Where and how long do hedgehogs hibernate?
Hedgehogs like dry and relatively warm areas and will often nest in piles of leaves, compost, and other garden debris. Beneath a garden shed and decking are spots known to entice hibernating hedgehogs too. Hedgerows are another favourite place, and the reason hedgehogs are so aptly named.
Often, people accidentally kill hedgehogs while they are hibernating in garden debris by burning it, not realising that the animal is asleep inside, so please be careful in the future and check thoroughly before taking any action, especially in the early spring. If you really want to help out, you can leave debris like this on purpose to attract the hedgehogs and give them a safe spot to wait out the winter.
UK hedgehogs will usually hibernate between November and the middle of march, but if there are any warmer days that occur during that period, some hedgehogs will awaken and go on the lookout for food.
Are hedgehogs good for your garden?
Because they feed on insects which are seen as pests by gardeners, hedgehogs should be welcomed. Unlike many nocturnal visitors to UK gardens, they don’t cause damage to your property or plants, and are pretty much harmless. Even if they decide to use your lawn as a toilet, you wouldn’t notice as it’s so small and doesn’t have a strong odour. Just like seeing butterflies, having hedgehogs visit your garden is a good sign that the ecosystem is working well, and your garden is healthy.
On top of all this, well, they are just adorable animals and a joy to watch. By making your garden welcoming for hedgehogs and by slowly getting them used to your presence, it is quite possible to observe them close up without disturbing them too much, and that is a real treat.
What can we do to help hedgehogs in the UK?
There are lots of things we can do to help hedgehogs survive and prosper in the UK, starting in your own back garden.
- For a start, stop using pesticides, snail pellets, and such to kill off all the insects, and replenish the hedgehog’s main food source. If you don’t get that many insects in your garden due to a lack of flowers and plants, you could leave some food out for the animals to help them. As we said, dog food, whether it is tinned stuff, or dry biscuits, is just fine. Helping out with feeding hedgehogs is particularly vital around Autumn as young hedgehogs really need to build up their fat reserves in time for hibernation or they’ll die.
- If you don’t mind leaving a corner of your garden ‘messy’ with piles of leaves and wood, old branches, logs, and the like, this can provide an excellent place for those critters to nest and hibernate.
- Hedgehogs are often hurt or killed when falling into garden ponds and not being able to get out. So, if you have one, it would be very helpful and even lifesaving to make it so that the sides are not too steep for the animals to climb out should they accidentally slip in there. An easy way to do this is to simply put some bricks or similar next to the edge.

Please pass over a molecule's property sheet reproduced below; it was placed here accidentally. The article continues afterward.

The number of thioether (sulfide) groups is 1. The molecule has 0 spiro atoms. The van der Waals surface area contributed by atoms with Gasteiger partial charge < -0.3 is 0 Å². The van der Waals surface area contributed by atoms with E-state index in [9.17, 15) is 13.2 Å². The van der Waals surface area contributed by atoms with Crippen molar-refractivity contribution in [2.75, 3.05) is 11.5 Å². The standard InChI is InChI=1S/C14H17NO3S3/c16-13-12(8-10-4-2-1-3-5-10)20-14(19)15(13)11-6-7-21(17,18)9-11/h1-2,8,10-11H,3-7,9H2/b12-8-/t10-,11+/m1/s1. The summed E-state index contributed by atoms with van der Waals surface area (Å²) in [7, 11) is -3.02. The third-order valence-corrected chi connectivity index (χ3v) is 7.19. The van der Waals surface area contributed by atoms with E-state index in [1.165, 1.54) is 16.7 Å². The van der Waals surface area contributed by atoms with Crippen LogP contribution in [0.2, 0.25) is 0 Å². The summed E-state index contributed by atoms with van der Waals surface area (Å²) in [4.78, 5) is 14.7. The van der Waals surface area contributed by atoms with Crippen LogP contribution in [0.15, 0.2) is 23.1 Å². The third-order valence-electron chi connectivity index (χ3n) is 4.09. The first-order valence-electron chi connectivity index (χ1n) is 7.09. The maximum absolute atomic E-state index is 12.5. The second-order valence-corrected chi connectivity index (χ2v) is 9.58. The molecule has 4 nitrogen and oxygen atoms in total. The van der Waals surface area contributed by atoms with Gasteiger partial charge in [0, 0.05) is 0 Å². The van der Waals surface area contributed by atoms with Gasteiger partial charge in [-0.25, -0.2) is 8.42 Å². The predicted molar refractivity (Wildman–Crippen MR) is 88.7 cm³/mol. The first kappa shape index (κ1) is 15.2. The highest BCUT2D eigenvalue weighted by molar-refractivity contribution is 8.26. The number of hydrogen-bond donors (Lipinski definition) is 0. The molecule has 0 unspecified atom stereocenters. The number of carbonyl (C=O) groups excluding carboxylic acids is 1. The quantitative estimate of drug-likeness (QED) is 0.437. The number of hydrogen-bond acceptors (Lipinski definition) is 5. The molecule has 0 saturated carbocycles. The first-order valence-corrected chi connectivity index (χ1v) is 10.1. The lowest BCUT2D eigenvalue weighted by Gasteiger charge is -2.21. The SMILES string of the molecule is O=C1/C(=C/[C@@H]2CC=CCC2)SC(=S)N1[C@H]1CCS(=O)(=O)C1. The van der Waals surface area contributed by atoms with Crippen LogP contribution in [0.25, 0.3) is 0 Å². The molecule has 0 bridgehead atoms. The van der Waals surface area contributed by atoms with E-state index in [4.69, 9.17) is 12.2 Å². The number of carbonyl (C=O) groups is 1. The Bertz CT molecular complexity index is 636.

- It’s not just ponds and swimming pools that hedgehogs fall into. They also have a habit of tumbling down and into uncovered drains and other holes. Covering them up could potentially save a hedgehog’s life.
- If you have a tall fence or wall, the animals might find it hard to access your property and feast on all the insects within. Creating a little tunnel or some other way for our prickly nighttime visitors to enter easily can really help them out.
- If you’ve left your grass to grow really long over the winter and are planning on attacking it with the lawnmower now spring has arrived, please carefully check that there are no hedgehogs in there first. Even a strimmer can seriously harm hedgehogs and other animals that like to nest in long grass during winter.
- Don’t leave rubbish lying around, or if you see that someone else has, clear it away. Hedgehogs are inquisitive creatures and will stick their heads into pretty much anything, and sometimes they get it stuck in man made objects such as plastic cups.
Times when you should rescue hedgehogs
Most of the time, hedgehogs are best left alone to go about their business, but there are occasions where they might be in desperate need of help. Hedgehogs are nocturnal animals and move around at night, so if you see one during the daytime it is probably a sign that something is wrong, especially if it is not moving. If you observe this you need to pick up the animal and get it to a vet as soon as possible.
The best way to pick up a hedgehog is to use some thick gloves or a towel as extra protection for your hands, then roll the animal onto your hands sideways. Be gentle when picking it up, but also firm enough so that you don’t drop it.
If you encounter a hedgehog that has white blobs on it, it is almost certainly infected with fly strike and needs a vet’s attention or the maggots will keep breeding and eventually eat the muscle tissue of the animal and kill it.
The huge drop in the number of hedgehogs is very worrying, especially as the news of this nearly always comes as a surprise to most people. Without our help, it is likely that this trend will continue, and that one day in the not too distant future there will be no more hedgehogs in the UK, and that would be an absolute tragedy.
The thing is, caring for wild hedgehogs is not a difficult thing to do. All we really need to think about is not destroying their habitat and food source and I’m sure they will take care of everything else themselves. We just need enough people to care, and to make a few small adjustments to their gardens, and we can start to make a difference in this country.
However, we have to start acting now, or future generations of the UK will only be able to see hedgehogs on old video footage or in books.